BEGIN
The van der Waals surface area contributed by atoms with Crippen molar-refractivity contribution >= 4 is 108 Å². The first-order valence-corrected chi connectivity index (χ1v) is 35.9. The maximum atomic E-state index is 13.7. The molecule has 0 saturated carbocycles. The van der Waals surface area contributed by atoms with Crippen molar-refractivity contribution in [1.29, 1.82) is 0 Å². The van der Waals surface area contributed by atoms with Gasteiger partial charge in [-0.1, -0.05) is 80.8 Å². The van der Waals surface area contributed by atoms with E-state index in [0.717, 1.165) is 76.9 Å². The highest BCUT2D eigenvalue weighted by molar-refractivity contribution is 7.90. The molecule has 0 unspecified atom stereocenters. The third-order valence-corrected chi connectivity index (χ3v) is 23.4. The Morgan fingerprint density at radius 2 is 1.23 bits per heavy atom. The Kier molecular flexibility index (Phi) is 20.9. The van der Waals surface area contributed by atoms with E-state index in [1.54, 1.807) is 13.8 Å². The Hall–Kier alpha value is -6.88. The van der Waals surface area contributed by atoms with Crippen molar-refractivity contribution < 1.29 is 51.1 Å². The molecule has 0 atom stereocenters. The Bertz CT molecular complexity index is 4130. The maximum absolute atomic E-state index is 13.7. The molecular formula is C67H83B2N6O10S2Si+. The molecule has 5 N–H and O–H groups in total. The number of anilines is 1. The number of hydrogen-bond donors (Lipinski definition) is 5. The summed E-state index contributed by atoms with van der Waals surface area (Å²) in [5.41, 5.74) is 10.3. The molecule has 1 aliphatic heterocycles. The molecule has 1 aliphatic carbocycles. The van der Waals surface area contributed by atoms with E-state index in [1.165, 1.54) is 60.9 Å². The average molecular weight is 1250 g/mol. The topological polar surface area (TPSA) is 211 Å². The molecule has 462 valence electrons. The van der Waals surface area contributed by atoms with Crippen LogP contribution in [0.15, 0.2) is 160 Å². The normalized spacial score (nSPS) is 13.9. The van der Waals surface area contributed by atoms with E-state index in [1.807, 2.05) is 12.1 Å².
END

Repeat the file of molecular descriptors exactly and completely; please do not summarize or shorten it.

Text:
The van der Waals surface area contributed by atoms with Crippen molar-refractivity contribution >= 4 is 108 Å². The first-order valence-corrected chi connectivity index (χ1v) is 35.9. The maximum atomic E-state index is 13.7. The molecule has 0 saturated carbocycles. The van der Waals surface area contributed by atoms with Crippen molar-refractivity contribution in [1.29, 1.82) is 0 Å². The van der Waals surface area contributed by atoms with Gasteiger partial charge in [-0.1, -0.05) is 80.8 Å². The van der Waals surface area contributed by atoms with E-state index in [0.717, 1.165) is 76.9 Å². The highest BCUT2D eigenvalue weighted by molar-refractivity contribution is 7.90. The molecule has 0 unspecified atom stereocenters. The third-order valence-corrected chi connectivity index (χ3v) is 23.4. The Morgan fingerprint density at radius 2 is 1.23 bits per heavy atom. The Kier molecular flexibility index (Phi) is 20.9. The van der Waals surface area contributed by atoms with E-state index in [1.54, 1.807) is 13.8 Å². The Hall–Kier alpha value is -6.88. The van der Waals surface area contributed by atoms with Crippen molar-refractivity contribution < 1.29 is 51.1 Å². The molecule has 0 atom stereocenters. The Bertz CT molecular complexity index is 4130. The maximum absolute atomic E-state index is 13.7. The molecular formula is C67H83B2N6O10S2Si+. The molecule has 5 N–H and O–H groups in total. The number of anilines is 1. The number of hydrogen-bond donors (Lipinski definition) is 5. The summed E-state index contributed by atoms with van der Waals surface area (Å²) in [5.41, 5.74) is 10.3. The molecule has 1 aliphatic heterocycles. The molecule has 1 aliphatic carbocycles. The van der Waals surface area contributed by atoms with E-state index in [1.165, 1.54) is 60.9 Å². The average molecular weight is 1250 g/mol. The topological polar surface area (TPSA) is 211 Å². The molecule has 462 valence electrons. The van der Waals surface area contributed by atoms with Crippen LogP contribution in [0.15, 0.2) is 160 Å². The normalized spacial score (nSPS) is 13.9. The van der Waals surface area contributed by atoms with E-state index in [1.807, 2.05) is 12.1 Å².